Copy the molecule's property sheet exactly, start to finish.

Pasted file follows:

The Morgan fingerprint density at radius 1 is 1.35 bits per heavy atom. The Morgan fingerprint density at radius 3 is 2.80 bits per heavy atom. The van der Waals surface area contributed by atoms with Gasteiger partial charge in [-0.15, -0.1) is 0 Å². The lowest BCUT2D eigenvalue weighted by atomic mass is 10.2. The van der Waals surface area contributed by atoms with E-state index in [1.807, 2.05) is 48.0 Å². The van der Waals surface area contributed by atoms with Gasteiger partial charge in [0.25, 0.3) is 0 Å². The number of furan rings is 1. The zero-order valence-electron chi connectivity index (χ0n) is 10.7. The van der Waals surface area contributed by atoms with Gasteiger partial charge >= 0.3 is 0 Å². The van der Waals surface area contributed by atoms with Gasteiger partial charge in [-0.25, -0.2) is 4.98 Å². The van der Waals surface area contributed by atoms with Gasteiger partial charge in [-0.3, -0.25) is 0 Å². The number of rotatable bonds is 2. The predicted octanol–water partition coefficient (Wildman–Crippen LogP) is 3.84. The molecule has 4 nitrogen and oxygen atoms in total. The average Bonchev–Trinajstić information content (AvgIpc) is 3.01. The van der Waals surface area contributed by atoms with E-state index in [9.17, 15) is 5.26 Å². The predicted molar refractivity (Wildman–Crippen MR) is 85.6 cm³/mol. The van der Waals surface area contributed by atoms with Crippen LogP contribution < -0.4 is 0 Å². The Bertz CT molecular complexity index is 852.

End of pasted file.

The Morgan fingerprint density at radius 1 is 1.35 bits per heavy atom. The Morgan fingerprint density at radius 3 is 2.80 bits per heavy atom. The van der Waals surface area contributed by atoms with Gasteiger partial charge in [-0.15, -0.1) is 0 Å². The lowest BCUT2D eigenvalue weighted by atomic mass is 10.2. The van der Waals surface area contributed by atoms with E-state index in [1.807, 2.05) is 48.0 Å². The van der Waals surface area contributed by atoms with Gasteiger partial charge in [0.25, 0.3) is 0 Å². The number of furan rings is 1. The zero-order valence-electron chi connectivity index (χ0n) is 10.7. The van der Waals surface area contributed by atoms with Gasteiger partial charge >= 0.3 is 0 Å². The van der Waals surface area contributed by atoms with Gasteiger partial charge in [-0.25, -0.2) is 4.98 Å². The van der Waals surface area contributed by atoms with Gasteiger partial charge in [-0.3, -0.25) is 0 Å². The number of rotatable bonds is 2. The predicted octanol–water partition coefficient (Wildman–Crippen LogP) is 3.84. The molecule has 4 nitrogen and oxygen atoms in total. The average Bonchev–Trinajstić information content (AvgIpc) is 3.01. The van der Waals surface area contributed by atoms with E-state index in [9.17, 15) is 5.26 Å². The predicted molar refractivity (Wildman–Crippen MR) is 85.6 cm³/mol. The van der Waals surface area contributed by atoms with Crippen LogP contribution < -0.4 is 0 Å². The Bertz CT molecular complexity index is 852.